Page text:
It’s just about a week since President Obama announced that he had met
his pledge to begin the American pullout from Iraq. It wasn’t exactly, as many commentators have observed, that he had announced his “mission accomplished!" But he did say that he would begin the withdrawal of U.S. troops from the country, and it has begun. God bless the Iraqis.
Well, God did not bless Iraq yesterday or today, as you can read in Anthony Shadid’s New York Times wrenching dispatch which tells you that no less than 43 people were killed and 185 wounded by a car bomb in Basra and at least eight people murdered and no less than 50 in another such attack in the same city. The Times reports a “hellish scene” in Basra and also fears that this kind of violence will reappear in Baghdad and Fallujah.
Forgive me. But it’s my view that Obama has rushed and muddled the outcome of the surge by proclaiming to everyone that “we’re getting out of there” even if we’re not.
One irony of the progress in Iraq is that it has had a more-or-less orderly and honest election but simply can’t get a government together.
The opposite is true in Afghanistan where there is a functioning if endlessly corrupt government but no coherent society. And, frankly, I cannot see how anyone will make the historically chaotic cohere. Or the corrupt honest. This is not a matter of national character. And that is because there is no nation. But there is character, and it is the character of brutality.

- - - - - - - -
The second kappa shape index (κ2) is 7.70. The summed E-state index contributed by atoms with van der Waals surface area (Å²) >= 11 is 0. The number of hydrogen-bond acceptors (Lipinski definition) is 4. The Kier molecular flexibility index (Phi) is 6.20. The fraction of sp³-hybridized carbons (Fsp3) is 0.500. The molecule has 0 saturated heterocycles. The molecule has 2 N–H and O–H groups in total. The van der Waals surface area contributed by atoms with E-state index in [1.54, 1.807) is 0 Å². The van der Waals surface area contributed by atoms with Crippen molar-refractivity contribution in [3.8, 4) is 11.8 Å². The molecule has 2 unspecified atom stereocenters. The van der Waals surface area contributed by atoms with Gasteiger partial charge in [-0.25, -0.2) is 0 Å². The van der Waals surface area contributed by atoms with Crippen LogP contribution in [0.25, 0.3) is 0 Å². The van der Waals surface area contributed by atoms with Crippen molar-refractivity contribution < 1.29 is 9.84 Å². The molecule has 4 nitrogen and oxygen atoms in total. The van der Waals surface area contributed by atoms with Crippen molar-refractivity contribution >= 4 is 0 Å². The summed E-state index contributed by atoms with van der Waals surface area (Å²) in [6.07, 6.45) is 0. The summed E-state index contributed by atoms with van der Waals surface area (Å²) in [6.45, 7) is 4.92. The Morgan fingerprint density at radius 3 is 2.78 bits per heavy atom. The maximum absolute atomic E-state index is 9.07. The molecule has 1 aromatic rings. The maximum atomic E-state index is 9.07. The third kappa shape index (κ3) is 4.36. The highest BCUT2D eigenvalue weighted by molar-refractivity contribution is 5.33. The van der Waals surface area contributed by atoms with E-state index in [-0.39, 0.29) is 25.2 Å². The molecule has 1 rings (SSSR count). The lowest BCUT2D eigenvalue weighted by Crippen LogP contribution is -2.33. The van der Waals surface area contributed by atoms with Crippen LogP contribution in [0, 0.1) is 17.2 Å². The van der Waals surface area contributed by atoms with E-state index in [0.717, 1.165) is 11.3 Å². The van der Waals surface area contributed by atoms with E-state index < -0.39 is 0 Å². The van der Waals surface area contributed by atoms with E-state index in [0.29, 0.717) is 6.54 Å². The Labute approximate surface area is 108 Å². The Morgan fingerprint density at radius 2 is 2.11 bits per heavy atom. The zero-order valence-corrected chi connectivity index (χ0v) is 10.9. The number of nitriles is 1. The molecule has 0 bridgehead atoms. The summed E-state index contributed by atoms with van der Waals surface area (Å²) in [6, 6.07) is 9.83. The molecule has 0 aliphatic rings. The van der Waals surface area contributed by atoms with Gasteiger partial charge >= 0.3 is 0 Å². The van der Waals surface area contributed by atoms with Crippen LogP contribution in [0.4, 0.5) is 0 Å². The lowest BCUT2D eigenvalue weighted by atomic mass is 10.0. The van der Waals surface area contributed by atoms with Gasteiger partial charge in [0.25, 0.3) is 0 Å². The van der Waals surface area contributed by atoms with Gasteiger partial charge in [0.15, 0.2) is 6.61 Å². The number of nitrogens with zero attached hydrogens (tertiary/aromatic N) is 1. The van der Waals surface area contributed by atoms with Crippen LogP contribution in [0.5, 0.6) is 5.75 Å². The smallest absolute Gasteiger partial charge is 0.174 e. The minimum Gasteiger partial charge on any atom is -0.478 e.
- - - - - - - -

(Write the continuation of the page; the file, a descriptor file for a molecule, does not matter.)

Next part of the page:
The British Sunday papers (among them, the Independent and the Telegraph) are full of stories devoted to the shooting of ten medical personnel in northern Afghanistan. One doctor, Tom Little, a Brit, had worked in “the places in between,” as Rory Stewart describes the country in his eloquent and direct narrative, for 30 years as an eye specialist. Dr. Karen Woo, another physician, was in a team that included also dentists and ophthalmologists, was to get married in London next month and then to return to this miserable place.
The Taliban were proud to confirm that they had one-two-three murdered ten people dedicated to the service of mankind. Oh, yes, they were all Christians.
Then there was the big focus psychodrama in Pakistan. Murder by terrorists, of course. and then the chatter of the country’s president, Asif Ali Zardari, with British prime minister David Cameron. Cameron doesn’t quite believe that Zardari is really in the fight against terrorism. That’s been the essential content of the prints about Pakistan the last two weeks. Simon Tisdall even commented in The Guardian on my comments about Cameron and Obamaand their feelings about Pinky Bhutto’s widow. Quite ugly actually.
Anyway, it’s all settled. Cameron told Zardari the the ties between Britain and Pakistan are “unbreakable,” absolutely unbreakable. Zardari said the identical.
Which is what Obama said to Bibi.